At last, she leaves. Four days ago we would’ve battled over those car keys. I’ve only had my license for three weeks. Sam and I celebrated by going for ice cream—in Dad’s car, of course.
And now Sam is—
No. I won’t even think the word.
Car doors slam. Tires crunch against gravel. I refuse to picture the place where they’re going, imagine the things they’ll say, count the tears they’ll cry.
I haven’t cried once. Mom’s watched me with careful eyes for days, waiting for the flood, but my eyes remain dry. There’s no grief, no sadness—only a hollow feeling I carry everywhere, the sense that I’ve lost something vital, like my heart or my lungs or half of my existence.
I’ve lost the future I expected. The one everyone expected. I smile a little at the good memories—Mom and Liz, Sam’s mom, half-jokingly arguing over our theoretical future wedding colors. Sam and I grinning over the absurdity. We never dated, never even kissed except for those weird, experimental pecks on the cheek when we were five, but everyone expected us to get together someday. Everyone referred to us as a couple.
The memory fades. Bad ones try to take its place.
Mom took me to a doctor yesterday, worried about my reaction—or lack thereof—and he prescribed some pills. I find them in the medicine cabinet, avoiding my own gaze in the mirror. I don’t need to look to know that my outsides suit my insides—dark brown curls in wild tangles, hollowed-out green eyes, sickly pale skin.
The label on the pill bottle says to take one. I take two and go back to my room.
The picture on my desk stares at me. I close my eyes, but it’s etched into the insides of my eyelids. Sam and I on the porch swing. My feet rest in his lap. His blond hair a tousled mess because we just had a tickle-fight. Blue eyes closed, head thrown back in laughter.
I curl up on my bed and wait for comforting darkness to find me.
* * * * *
It takes ten days for Mom to freak out and drag me to a psychologist’s office.
“It’s not normal grief,” Mom says. “All this sleeping, refusing to talk…it’s not healthy.”
And then she leaves me alone with a stranger who she apparently thinks has some magical powers that will force words from my mouth.
So I sit in a chair in Dr. Brockowski’s office, which is decorated in soothing tones of blue and green that annoy me for some inexplicable reason. She switches on a white noise machine and laces her fingers across her stomach.
“So, you’ve suffered a loss.” Sympathetic expression, clinical tone. “Would you like to talk about it?”
I look away.
“Talking might help you process your feelings. I’m sure you’re in a lot of pain.”
I still stay nothing.
We go on like that for another ten minutes.
Finally, she takes a long, slow breath. “All right, let’s try another tack. For the next fifty minutes, I’m going to do paperwork. If you want to talk, feel free. But if you don’t, that’s fine too.”
The next fifty minutes are the shuffling of papers, her pen scratching across a form, the occasional rustling as one of us shifts in our chair.
Then she looks up and smiles. “I feel like we made a lot of progress, don’t you?”
We both know the answer to that question. I think she’s actually trying to trick me into talking.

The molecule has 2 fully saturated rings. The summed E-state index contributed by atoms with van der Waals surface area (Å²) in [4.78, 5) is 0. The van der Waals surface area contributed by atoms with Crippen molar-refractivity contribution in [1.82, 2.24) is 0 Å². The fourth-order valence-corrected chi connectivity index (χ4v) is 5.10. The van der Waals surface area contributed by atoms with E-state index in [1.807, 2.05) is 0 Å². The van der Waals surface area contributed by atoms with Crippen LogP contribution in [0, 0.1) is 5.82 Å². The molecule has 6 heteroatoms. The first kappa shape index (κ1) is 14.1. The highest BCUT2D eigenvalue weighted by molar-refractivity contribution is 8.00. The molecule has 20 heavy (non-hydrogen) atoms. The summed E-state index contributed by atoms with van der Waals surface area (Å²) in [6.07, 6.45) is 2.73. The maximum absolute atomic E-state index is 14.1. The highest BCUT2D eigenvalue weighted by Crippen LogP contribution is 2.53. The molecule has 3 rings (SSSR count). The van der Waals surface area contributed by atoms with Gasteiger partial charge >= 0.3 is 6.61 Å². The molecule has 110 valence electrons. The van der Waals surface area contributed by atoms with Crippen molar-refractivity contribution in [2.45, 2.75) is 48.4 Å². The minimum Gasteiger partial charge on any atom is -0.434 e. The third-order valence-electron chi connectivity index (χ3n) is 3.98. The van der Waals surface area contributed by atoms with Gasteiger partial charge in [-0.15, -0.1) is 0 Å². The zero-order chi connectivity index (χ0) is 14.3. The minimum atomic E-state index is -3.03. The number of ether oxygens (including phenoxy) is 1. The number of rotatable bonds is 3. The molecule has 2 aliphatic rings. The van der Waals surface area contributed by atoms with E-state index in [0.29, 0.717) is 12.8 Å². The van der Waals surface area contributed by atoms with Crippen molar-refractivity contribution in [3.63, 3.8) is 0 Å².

She ushers me back to the waiting room where Mom sits in a mint green chair, tapping her foot.
“Ms. Abbott,” Dr. Brockowski says, “may I see you privately for a moment?”
Mom gives me that What did you do this time look, but then offers the doctor a sunny smile. They go into the office and shut the door.
Two other people wait here, both around my age—a girl with pale blonde hair that brushes against her chin, and a boy whose unruly brown curls would be better suited for a mad scientist than a teenager. The girl props Chuck Taylor-clad feet on the glass coffee table. The boy slouches.
There are only three chairs out here, and it seems weird to sit with them, so I go stand by the door.
“Hey,” the girl says, “what are you in for?” Her light blue eyes trap me.
I open my mouth to speak but nothing comes out. Couldn’t talk if I wanted to. And I don’t want to. I clamp my lips shut and stare at a painting of the ocean on the opposite wall.
“Okay,” Nosy Blonde Girl says, “well, you came out of Brockowski’s office, so probably grief counseling. She’s gonna recommend the festival of tears she runs. Probably talking your mom or whatever into it right now. You should go—the cookies alone are worth it.”
“Aura, leave the poor girl alone.” The boy’s expression tells me that this is their standard routine.
“I’m giving her advice. Unsolicited, yeah, but you don’t see her telling me to shut up. So why don’t you shut up, Micah?”
Micah sighs. “I hate to see anyone deny themselves the pure pleasure of telling you to shut up, but she just came out of a grief counselor’s office. Seriously.”
Mom comes out before Aura can unleash the retort perched on her pursed lips.
“Thank you, Doctor. We’ll see you soon.” Mom turns worried eyes on me. “Claire?”
I follow Mom outside, but not before tossing a curious look over my shoulder. Aura smirks at me while Micah turns his gaze toward the heavens, exasperated.
* * * * *
Aura was right. Mom drops me off at my first “Festival of Tears”—it’s actually called Grief and Loss Support for Young People—after dinner the next day. It’s in the basement of the Youth Center.